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Monday, November 2, 2009

Duck Time

It's been a little while since I was down at Lake Ontario, so I guess I missed some of the autumn waterfowl build-up, but build-up they certainly have. As usual the bulk were Long-tailed Ducks. I didn't attempt to count them, they stretch to the horizon and beyond; many thousands. Amongst them I picked out 44 Surf Scoters, a few White-winged Scoters, 50 or so Common Goldeneye, 3 Red-throated Loons, 100 Red-breasted Mergansers plus a few small rafts of Greater Scaup. On Burlington Bay the Scaup were dominant. I didn't count them either and they were too distant for me to bother allocating them to species, but certainly 2000 or 3000, with smaller numbers of Bufflehead, Ruddy Duck and Redhead thrown in.

Adult Long-tailed Ducks actually have four different plumages each year (winter, spring, summer and autumn), a result of undergoing three moults. These photos of four different Long-tailed Ducks illustrate some of the seemingly myriad plumage variation seen at this time of year - when the birds are either in 'autumn' plumage, 'winter' plumage or transitioning between the two (these photos were taken on December 3rd 2008).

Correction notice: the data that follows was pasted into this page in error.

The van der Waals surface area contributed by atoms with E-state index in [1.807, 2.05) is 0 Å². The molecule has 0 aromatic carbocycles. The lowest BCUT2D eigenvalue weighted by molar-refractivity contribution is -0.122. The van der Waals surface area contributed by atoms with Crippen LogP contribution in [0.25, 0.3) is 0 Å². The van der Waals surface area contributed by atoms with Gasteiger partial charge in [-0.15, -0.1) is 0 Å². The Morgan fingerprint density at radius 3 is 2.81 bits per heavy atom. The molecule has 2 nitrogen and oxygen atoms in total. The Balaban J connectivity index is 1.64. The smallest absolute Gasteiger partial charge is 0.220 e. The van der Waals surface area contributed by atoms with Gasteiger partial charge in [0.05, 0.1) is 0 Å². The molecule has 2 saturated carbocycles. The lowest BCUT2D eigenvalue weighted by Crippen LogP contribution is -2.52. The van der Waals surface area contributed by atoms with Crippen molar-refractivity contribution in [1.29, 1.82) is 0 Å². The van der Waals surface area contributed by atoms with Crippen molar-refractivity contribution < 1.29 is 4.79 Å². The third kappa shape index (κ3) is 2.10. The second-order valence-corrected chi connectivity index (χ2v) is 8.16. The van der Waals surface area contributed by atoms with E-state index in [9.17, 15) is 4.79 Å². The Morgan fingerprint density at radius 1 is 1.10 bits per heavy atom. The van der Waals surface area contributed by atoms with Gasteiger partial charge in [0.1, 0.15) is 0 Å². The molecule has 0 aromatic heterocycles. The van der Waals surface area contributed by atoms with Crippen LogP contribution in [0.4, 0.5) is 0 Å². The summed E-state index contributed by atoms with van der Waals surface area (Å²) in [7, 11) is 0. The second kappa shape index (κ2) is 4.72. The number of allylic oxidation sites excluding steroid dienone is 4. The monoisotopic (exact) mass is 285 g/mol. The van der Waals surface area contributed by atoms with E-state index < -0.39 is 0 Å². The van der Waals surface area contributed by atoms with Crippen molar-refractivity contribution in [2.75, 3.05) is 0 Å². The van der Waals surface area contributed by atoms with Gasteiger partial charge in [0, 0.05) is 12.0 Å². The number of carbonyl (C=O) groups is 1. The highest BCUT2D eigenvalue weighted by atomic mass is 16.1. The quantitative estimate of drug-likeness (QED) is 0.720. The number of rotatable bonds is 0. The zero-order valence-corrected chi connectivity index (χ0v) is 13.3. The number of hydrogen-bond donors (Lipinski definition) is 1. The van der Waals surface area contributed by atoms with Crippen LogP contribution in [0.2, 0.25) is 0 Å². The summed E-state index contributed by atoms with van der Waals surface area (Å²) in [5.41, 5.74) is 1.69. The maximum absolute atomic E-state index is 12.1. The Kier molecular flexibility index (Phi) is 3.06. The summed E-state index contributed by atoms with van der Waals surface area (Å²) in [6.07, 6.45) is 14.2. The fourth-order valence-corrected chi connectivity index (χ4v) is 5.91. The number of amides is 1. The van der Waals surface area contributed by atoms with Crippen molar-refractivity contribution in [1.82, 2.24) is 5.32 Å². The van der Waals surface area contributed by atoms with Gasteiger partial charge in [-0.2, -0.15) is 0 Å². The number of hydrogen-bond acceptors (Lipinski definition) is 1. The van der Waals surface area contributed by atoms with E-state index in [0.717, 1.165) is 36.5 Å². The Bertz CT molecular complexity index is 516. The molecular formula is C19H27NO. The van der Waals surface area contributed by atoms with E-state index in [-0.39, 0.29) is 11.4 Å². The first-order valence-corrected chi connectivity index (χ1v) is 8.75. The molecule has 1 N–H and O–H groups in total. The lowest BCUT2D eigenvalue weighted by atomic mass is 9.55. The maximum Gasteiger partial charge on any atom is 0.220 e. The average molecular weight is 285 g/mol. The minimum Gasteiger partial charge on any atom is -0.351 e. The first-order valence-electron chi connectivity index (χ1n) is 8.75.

To be honest, the more I try to work out what age and sex they are, the more baffled I become. I would have thought the one above was a male judging by the long grey scapulars, but if females have bluish bills and males have pinky bills, then this must surely be a female. I know that in some duck species, older females can start to resemble males, so perhaps this is an example of that phenomenon and it's actually an adult female?

This one also has quite long pointed scapulars and a couple are also grey. It has the male type bill colouration and a few black breast feathers starting to emerge, so perhaps a 1st-winter male?

These two both seem to have female type bluish bills, although the bird above has some grey colouration on the scapulars and an overall darker brown appearance, so perhaps an adult. The bird below is the only one with no grey on the scapulars at all, a 1st-winter female? Tricky.


This one is just itchy.